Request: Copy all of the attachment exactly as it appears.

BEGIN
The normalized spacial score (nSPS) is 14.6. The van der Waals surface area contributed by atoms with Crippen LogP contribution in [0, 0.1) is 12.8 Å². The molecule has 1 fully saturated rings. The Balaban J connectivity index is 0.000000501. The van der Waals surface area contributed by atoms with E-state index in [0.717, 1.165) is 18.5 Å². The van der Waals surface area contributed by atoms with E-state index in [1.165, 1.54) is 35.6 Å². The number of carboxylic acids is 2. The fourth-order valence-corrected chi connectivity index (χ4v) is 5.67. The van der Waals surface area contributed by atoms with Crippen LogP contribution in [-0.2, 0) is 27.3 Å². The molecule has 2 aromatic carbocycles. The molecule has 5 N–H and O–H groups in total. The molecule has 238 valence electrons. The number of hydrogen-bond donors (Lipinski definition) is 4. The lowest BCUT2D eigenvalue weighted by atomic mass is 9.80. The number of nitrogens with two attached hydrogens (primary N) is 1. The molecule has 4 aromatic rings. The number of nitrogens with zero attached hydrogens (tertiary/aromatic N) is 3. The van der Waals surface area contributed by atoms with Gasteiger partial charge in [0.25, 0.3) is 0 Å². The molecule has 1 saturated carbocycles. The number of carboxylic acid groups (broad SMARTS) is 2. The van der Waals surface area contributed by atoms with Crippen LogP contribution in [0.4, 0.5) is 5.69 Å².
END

The normalized spacial score (nSPS) is 14.6. The van der Waals surface area contributed by atoms with Crippen LogP contribution in [0, 0.1) is 12.8 Å². The molecule has 1 fully saturated rings. The Balaban J connectivity index is 0.000000501. The van der Waals surface area contributed by atoms with E-state index in [0.717, 1.165) is 18.5 Å². The van der Waals surface area contributed by atoms with E-state index in [1.165, 1.54) is 35.6 Å². The number of carboxylic acids is 2. The fourth-order valence-corrected chi connectivity index (χ4v) is 5.67. The van der Waals surface area contributed by atoms with Crippen LogP contribution in [-0.2, 0) is 27.3 Å². The molecule has 2 aromatic carbocycles. The molecule has 5 N–H and O–H groups in total. The molecule has 238 valence electrons. The number of hydrogen-bond donors (Lipinski definition) is 4. The lowest BCUT2D eigenvalue weighted by atomic mass is 9.80. The number of nitrogens with two attached hydrogens (primary N) is 1. The molecule has 4 aromatic rings. The number of nitrogens with zero attached hydrogens (tertiary/aromatic N) is 3. The van der Waals surface area contributed by atoms with Gasteiger partial charge in [0.25, 0.3) is 0 Å². The molecule has 1 saturated carbocycles. The number of carboxylic acid groups (broad SMARTS) is 2. The van der Waals surface area contributed by atoms with Crippen LogP contribution in [0.4, 0.5) is 5.69 Å².